Sunday, July 21, 2019
Steamboat Springs is currently seeing warm temperatures and sunny skies this Sunday morning. High temperatures these past several days have been running up to five degrees above our 82 F average, which is expected to continue for the upcoming week, save for a couple of pulses of monsoonal moisture that will increase shower chances around midweek and again mid-next weekend.
A ridge of high pressure is currently amplifying over the West behind a disturbance traveling across the upper Midwest and ahead of a strong storm in the Gulf of Alaska. While we will see more warm and mostly dry weather on Monday and Tuesday, the cool front associated with this disturbance will bring relief from the excessive heat for the eastern two thirds of the country through midweek.
Meanwhile, a piece of the Gulf of Alaska storm is ejected later Tuesday and once again suppresses the ridge of high pressure over the West southward as it travels across the northern U.S. border. The resultant westerly flow over the Great Basin bends a plume of monsoonal moisture forecast to be over Utah on Tuesday eastward over our area for Wednesday, increasing the chance of wetting rains, with those areas lucky enough to see precipitation possibly experiencing brief and localized moderate to heavy rain.
The forecast for the last several days had this monsoonal moisture plume hanging around for the rest of the work week, but weather forecast now models have a wedge of dry air intruding over Wyoming and northern Colorado. So shower chances now look to decrease markedly or even disappear for the end of the work week and headed into the following weekend, along with some increased westerly winds on Thursday.
But we will be on the edge of better moisture, and indeed, another pulse of monsoonal moisture is forecast for around mid-next weekend. At this point, this does not look to stick around for more than a day or two as dry air is forecast to return to our area for the last week of July.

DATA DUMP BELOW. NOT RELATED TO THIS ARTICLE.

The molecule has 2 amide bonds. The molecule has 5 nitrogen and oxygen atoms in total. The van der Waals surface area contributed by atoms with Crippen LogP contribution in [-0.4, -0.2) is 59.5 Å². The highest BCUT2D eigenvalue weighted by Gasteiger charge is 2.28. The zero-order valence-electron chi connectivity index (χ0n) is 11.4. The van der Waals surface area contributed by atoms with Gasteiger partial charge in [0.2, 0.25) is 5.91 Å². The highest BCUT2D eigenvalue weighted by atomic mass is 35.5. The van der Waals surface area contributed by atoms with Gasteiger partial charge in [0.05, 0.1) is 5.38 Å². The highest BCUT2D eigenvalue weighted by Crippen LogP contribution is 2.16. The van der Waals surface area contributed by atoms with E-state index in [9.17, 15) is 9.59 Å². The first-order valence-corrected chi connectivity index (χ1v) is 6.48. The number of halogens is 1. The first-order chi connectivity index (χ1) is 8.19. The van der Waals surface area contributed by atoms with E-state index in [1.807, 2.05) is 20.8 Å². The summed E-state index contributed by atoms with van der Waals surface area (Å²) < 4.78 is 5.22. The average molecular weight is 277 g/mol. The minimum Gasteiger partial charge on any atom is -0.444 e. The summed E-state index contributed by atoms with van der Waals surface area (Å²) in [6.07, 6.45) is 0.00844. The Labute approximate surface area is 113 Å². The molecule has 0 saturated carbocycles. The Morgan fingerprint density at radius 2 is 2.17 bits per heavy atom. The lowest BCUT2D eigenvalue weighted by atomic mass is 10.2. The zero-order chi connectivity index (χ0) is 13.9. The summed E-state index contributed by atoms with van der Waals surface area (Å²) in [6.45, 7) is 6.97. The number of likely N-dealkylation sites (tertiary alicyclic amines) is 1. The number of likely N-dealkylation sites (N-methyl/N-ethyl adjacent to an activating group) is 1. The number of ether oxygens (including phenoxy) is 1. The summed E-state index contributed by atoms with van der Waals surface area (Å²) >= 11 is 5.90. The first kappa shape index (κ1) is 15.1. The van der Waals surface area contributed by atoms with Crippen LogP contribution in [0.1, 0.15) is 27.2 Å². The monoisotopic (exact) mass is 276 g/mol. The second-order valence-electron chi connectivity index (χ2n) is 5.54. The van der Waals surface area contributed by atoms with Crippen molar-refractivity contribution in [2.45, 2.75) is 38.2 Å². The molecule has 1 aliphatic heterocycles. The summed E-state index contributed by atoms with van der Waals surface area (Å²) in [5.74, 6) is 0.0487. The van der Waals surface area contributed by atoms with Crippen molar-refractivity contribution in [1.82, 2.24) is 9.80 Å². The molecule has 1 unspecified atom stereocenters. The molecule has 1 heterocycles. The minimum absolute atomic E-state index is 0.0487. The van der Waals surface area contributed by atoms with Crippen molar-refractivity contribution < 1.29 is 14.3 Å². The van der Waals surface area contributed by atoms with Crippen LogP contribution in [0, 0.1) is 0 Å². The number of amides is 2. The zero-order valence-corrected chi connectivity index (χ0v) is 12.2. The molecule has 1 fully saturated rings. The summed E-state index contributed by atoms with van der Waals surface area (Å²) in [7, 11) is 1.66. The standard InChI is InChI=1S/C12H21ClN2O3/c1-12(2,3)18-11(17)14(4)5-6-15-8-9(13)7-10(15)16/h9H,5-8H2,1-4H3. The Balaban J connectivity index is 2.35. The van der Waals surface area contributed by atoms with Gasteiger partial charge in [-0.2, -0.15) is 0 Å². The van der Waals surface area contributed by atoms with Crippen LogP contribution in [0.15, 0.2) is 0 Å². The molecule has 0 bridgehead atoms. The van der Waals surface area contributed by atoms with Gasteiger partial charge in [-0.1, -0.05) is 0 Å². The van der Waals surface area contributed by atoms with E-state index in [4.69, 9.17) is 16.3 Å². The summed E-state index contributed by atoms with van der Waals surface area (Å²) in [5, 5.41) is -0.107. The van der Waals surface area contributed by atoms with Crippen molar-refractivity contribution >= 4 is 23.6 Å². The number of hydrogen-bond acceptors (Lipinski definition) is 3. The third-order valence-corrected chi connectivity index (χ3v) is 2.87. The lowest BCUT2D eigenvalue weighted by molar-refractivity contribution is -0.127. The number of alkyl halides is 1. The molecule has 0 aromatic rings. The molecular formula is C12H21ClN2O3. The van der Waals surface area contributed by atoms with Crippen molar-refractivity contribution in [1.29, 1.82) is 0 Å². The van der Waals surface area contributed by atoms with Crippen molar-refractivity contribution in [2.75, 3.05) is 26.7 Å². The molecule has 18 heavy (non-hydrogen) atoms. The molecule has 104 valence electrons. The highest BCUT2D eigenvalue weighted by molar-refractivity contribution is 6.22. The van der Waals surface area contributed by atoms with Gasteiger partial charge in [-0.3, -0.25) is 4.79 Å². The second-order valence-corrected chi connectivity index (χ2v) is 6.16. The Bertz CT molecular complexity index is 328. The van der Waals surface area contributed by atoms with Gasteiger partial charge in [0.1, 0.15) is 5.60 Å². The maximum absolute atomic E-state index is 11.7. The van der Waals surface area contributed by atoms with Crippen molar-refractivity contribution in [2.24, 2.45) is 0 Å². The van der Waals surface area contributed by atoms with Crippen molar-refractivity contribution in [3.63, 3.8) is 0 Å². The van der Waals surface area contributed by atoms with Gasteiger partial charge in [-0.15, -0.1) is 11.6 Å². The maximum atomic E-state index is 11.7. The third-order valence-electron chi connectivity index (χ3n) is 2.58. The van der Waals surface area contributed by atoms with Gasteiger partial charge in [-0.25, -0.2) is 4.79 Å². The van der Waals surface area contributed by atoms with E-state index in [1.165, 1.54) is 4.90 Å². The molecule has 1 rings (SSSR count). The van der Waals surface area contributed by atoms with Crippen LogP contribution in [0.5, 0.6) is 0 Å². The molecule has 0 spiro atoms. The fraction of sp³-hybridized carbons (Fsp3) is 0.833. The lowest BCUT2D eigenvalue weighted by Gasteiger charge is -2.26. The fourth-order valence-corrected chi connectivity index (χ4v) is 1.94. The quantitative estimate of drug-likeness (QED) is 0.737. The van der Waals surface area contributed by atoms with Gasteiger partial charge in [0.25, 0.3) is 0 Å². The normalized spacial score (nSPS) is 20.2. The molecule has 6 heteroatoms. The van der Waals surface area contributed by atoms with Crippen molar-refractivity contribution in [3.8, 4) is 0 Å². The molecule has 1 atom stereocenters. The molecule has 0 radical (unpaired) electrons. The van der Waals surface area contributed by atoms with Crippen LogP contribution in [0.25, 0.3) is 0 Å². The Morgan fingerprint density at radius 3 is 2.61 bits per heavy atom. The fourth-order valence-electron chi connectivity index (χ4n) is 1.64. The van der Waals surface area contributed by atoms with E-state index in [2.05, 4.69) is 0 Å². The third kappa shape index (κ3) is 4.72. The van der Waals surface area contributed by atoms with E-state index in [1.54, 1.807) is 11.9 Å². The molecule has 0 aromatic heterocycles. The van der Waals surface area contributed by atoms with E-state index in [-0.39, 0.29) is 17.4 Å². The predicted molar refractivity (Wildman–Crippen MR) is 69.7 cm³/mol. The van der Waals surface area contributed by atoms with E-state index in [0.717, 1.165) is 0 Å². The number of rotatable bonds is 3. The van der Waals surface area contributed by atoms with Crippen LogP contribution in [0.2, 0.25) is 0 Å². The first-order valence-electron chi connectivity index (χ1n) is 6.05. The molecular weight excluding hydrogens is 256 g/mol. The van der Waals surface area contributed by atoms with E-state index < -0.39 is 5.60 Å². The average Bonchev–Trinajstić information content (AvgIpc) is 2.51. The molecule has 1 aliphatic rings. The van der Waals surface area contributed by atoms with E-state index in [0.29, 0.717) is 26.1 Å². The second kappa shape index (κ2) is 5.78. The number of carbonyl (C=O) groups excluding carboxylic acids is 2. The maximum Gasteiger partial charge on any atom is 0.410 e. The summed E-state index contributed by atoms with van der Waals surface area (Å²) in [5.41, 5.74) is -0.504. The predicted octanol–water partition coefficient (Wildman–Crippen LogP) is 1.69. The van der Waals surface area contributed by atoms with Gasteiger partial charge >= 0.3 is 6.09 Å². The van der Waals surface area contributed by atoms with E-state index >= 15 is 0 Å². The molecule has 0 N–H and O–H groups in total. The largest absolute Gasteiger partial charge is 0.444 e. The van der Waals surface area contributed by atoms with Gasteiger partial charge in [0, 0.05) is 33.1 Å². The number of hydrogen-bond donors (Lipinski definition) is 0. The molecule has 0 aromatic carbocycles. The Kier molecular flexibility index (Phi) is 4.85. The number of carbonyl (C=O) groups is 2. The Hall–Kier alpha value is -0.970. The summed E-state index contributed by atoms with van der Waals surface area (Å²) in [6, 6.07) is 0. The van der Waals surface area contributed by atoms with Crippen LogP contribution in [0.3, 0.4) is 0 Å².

Thursday, July 18, 2019
The Steamboat Springs area is enjoying a quintessential mid-summer day with sunny skies and warm temperatures. This will continue into the first part of the weekend before a weak cool front grazes north central Colorado and briefly increases atmospheric moisture later Saturday and Sunday. Drying is then forecast for the early part of the work week before a monsoonal surge of moisture moves overhead starting around midweek.
A ridge of high pressure over the west has been flattened by a seasonably strong jet stream traveling across the northern Rockies. Winds will become breezy from the west again today and tomorrow as a disturbance passes north of our area with temperatures several degrees above our average high of 82 F.
By later Saturday, the disturbance drags a weak cool front through northern and eastern Colorado. While the strongest storms will be relegated to the Front Range and eastern Colorado, we will see increasing clouds with a small chance of an afternoon or evening shower on both Saturday and Sunday. These will likely produce more wind than rain as the lower levels of the atmosphere remain quite dry.
Ahead of another disturbance that moves east across the northern Rockies from the Gulf of Alaska later in the work week, the ridge of high pressure over the west amplifies. As discussed in the weather narrative last week, subtle changes in the location and strength of the ridge can alter the trajectory of monsoonal moisture that ends up over our area, but right now Monday and at least most of Tuesday are looking hot and dry as the monsoonal moisture is transported northward into Utah.
By around midweek, the Gulf of Alaska disturbance makes landfall in the Pacific Northwest and again flattens the ridge of high pressure over the west as it moves east across the northern Rockies. This bends the monsoonal moisture plume towards our area around Wednesday when we should see increasing moisture and at least some cloud cover that will lower afternoon temperatures closer to average.
Shower chances look to increase after midweek and into the following weekend as the monsoonal moisture plume is forecast to remain near or over our area.
Sunday, July 14, 2019
A small disturbance in southwest flow brought some clouds to Steamboat Springs earlier this Sunday morning, but sunny conditions have returned as the disturbance moves east of our area. This dry weather will persist through the upcoming week, save for Monday when we will see the best chance for showers in north central Colorado.
Moisture moving northward within the North American Monsoon has been high-based so far, and with the lower levels of the atmosphere remaining dry, storms have been hard to come by. Another surge of moisture is forecast to move over our area from the south on Monday, resulting in the best, but still modest, chance of showers for the upcoming week.
Meanwhile, storminess in the Gulf of Alaska is forecast to move eastward across the northern U.S. this week, and the westerly flow will squash the current ridge of high pressure over the Rocky Mountains. The southern suppression of the ridge will sever the flow of monsoonal moisture from the south and bring dry air over the southwestern corner of the country.